Bottom Line: An action filled comic with creative, pure Steampunk art hosted online with a great in-browser reader.


Read More: http://www.joebenitez.com/mechanika.htm

Find It: https://www.comixology.com/Lady-Mechanika-Vol-1/comics-series/4721 (PS Vol. 0 is FREE, the rest only $1.99 each)

Steampunk (2008 Anthology)

Author: Ann & Jeff Vandermeer, Editors
Series: Followed by Steampunk II

Age/Audience: Adults

Genre/Style: Varies by story

Read If You Like: Short stories, a lot of variety, light-steampunk, or introductions to authors



This collection of stories is, eclectic, to say the least. Styles range from Western Mysteries, excerpts from larger adventure stories, short sci-fi, and some non-fiction essays. However, it’s blessing is also it’s curse. While the stories range offers a lot to readers who are wholly unfamiliar with the genre, tried and true steampunk fans may be frustrated at the lack of flying machines, automatons, altered costuming, and general “can do” spirit steampunk is known for. With the exception of a few stories, most pieces in the collection are very steampunk light, meaning they have very few steam elements, or those elements aren’t spot lighted in the story over all.

Bottom Line: While the stories are interesting and well written, with the exception of Lansdale’s piece that reads as if it was written by a prepubescent boy, they aren’t focused enough for me to recommend this as a preferred steampunk collection.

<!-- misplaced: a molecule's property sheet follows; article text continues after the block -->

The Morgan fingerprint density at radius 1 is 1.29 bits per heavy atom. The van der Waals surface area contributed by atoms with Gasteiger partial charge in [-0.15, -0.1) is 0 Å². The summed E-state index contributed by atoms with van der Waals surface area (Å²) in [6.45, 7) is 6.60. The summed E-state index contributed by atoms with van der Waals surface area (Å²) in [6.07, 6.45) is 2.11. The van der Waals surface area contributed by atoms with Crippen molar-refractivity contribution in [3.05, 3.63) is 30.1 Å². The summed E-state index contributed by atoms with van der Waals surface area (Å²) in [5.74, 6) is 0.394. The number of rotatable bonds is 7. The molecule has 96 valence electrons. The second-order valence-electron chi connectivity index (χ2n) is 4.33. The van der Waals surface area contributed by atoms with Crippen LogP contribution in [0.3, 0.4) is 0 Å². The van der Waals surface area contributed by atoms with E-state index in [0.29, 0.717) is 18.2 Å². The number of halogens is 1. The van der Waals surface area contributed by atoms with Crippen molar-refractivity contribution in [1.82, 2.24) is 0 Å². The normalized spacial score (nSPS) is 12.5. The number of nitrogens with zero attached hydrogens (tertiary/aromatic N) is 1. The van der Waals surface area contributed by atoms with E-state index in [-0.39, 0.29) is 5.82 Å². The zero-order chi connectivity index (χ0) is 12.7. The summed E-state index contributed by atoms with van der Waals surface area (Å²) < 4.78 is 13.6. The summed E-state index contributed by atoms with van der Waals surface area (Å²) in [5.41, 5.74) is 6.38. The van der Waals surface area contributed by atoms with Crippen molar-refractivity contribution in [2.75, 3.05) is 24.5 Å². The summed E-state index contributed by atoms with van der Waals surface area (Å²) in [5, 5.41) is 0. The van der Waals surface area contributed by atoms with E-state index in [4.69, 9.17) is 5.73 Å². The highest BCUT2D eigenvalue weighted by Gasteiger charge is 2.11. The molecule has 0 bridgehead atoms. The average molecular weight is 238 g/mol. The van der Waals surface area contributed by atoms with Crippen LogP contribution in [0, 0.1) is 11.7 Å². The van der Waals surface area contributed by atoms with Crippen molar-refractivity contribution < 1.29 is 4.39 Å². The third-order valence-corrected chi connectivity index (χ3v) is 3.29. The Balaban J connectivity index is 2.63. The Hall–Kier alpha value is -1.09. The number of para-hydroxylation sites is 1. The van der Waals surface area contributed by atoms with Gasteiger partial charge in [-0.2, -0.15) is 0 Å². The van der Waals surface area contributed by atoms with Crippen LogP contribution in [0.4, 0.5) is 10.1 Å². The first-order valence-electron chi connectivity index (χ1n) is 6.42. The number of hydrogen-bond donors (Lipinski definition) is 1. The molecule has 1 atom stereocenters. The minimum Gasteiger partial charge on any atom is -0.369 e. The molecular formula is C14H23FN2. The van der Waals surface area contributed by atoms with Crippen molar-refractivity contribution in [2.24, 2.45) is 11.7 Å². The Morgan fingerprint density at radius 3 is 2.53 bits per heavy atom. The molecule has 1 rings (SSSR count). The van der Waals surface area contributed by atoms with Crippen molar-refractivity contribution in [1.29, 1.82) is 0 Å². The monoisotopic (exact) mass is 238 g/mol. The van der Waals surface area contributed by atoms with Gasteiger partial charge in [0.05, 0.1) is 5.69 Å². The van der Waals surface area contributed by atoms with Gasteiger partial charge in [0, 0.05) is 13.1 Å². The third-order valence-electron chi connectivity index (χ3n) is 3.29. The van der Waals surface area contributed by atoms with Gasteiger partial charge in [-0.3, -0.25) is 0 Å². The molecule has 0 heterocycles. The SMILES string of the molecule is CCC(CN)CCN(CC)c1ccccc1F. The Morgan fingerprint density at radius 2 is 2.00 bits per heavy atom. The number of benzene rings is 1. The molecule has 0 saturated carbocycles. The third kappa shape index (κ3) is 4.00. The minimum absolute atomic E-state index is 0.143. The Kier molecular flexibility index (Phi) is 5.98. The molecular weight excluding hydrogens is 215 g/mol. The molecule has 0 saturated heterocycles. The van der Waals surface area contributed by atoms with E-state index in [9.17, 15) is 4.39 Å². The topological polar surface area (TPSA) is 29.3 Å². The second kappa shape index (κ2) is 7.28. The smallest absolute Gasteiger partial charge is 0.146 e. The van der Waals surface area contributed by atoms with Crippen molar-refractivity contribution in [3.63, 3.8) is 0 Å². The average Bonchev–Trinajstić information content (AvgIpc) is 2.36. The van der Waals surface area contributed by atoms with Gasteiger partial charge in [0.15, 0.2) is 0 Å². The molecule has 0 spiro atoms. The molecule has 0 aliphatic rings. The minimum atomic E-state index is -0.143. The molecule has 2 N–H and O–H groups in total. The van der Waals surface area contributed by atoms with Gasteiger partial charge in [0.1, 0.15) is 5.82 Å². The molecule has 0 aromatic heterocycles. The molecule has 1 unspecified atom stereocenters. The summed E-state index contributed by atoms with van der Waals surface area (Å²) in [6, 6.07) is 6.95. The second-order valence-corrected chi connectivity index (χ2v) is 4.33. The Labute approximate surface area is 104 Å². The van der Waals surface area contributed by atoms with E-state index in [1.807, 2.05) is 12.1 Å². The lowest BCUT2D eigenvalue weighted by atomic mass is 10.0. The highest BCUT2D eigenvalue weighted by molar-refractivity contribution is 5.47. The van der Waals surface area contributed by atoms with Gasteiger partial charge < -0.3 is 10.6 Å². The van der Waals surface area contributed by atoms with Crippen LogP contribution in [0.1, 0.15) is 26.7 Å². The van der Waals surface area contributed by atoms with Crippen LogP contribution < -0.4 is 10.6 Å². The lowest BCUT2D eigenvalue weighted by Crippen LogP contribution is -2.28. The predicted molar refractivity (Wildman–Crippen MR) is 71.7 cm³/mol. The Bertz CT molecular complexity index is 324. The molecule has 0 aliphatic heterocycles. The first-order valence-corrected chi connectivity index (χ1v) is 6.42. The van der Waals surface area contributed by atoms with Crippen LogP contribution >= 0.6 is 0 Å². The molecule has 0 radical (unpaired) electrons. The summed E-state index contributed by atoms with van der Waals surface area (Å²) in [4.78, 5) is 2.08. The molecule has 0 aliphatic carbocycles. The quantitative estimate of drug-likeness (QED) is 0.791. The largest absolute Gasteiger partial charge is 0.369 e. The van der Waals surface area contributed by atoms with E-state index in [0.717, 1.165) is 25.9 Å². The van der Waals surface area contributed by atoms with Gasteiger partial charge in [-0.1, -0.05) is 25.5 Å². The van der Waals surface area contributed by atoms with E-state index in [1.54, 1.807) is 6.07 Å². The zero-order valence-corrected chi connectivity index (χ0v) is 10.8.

Read More, including a full author list: https://www.goodreads.com/book/show/2246092.Steampunk

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Gris Grimly’s Frankenstein

Author: Mary Shelley & Gris Grimly
Series: –

Age/Audience: Teens and Adults, 15+

Genre/Style: Graphic novel, horror

Read If You Like: Frankenstein, Victorian Monsters, supernatural with a little bit of horror, graphic novels



The story – Victor Frankenstein is an up and coming scientist from a Geneva aristocratic family. After the death of his mother from scarlet fever, he is inspired to finish his studies so he can return to Geneva and marry his childhood sweetheart Elizabeth and complete his family once again. While at school Victor becomes obsessed with natural philosophy, and the notion that he could do the unthinkable, give life back to the dead. After months of study and midnight experiments he finally manages to create his masterpiece. But genius isn’t all it’s cracked up to be and soon things are far beyond Frankenstein’s control. As the death toll grows, is there anything that can be done to stop The Monster?

Gris Grimly’s Adaptation – This is one of the purest adaptations I have ever seen. Instead of altering Mary Shelley’s original text, Grimly streamlines it. By pairing Shelley’s scenes with his own Steampunk/Gothic cross over style makes the text accessible to a whole new audience. Readers aren’t confronted with huge blocks of early Victorian language, instead they see bright red script letters, comic-style block image dialog, and a touching rendition of the Creature’s story – a piece of the novel often excluded in adaptations. Five stars, highly recommended for Frankenstein lovers, comic lovers, Steampunk fans, or anyone who will appreciate Shelley’s classic text with streamlined approachability.


Bottom Line: Five stars, a beautiful book filled with the original text that made Frankenstein a cultural staple.